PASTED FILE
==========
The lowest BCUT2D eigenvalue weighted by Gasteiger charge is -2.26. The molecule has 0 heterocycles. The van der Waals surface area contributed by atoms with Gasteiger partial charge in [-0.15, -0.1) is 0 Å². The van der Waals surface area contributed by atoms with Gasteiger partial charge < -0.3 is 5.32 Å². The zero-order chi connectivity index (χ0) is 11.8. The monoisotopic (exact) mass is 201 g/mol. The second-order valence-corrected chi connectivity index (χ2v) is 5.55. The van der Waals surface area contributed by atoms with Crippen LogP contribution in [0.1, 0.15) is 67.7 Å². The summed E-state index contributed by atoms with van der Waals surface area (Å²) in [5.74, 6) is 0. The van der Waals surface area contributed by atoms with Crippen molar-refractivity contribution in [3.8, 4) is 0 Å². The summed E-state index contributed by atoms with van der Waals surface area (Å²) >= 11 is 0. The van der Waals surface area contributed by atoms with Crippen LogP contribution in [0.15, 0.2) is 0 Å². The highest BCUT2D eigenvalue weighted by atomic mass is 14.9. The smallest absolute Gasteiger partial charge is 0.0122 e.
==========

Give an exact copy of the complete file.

The lowest BCUT2D eigenvalue weighted by Gasteiger charge is -2.26. The molecule has 0 heterocycles. The van der Waals surface area contributed by atoms with Gasteiger partial charge in [-0.15, -0.1) is 0 Å². The van der Waals surface area contributed by atoms with Gasteiger partial charge < -0.3 is 5.32 Å². The zero-order chi connectivity index (χ0) is 11.8. The monoisotopic (exact) mass is 201 g/mol. The second-order valence-corrected chi connectivity index (χ2v) is 5.55. The van der Waals surface area contributed by atoms with Crippen LogP contribution in [0.1, 0.15) is 67.7 Å². The summed E-state index contributed by atoms with van der Waals surface area (Å²) in [5.74, 6) is 0. The van der Waals surface area contributed by atoms with Crippen molar-refractivity contribution in [3.8, 4) is 0 Å². The summed E-state index contributed by atoms with van der Waals surface area (Å²) >= 11 is 0. The van der Waals surface area contributed by atoms with Crippen LogP contribution in [0.15, 0.2) is 0 Å². The highest BCUT2D eigenvalue weighted by atomic mass is 14.9. The smallest absolute Gasteiger partial charge is 0.0122 e.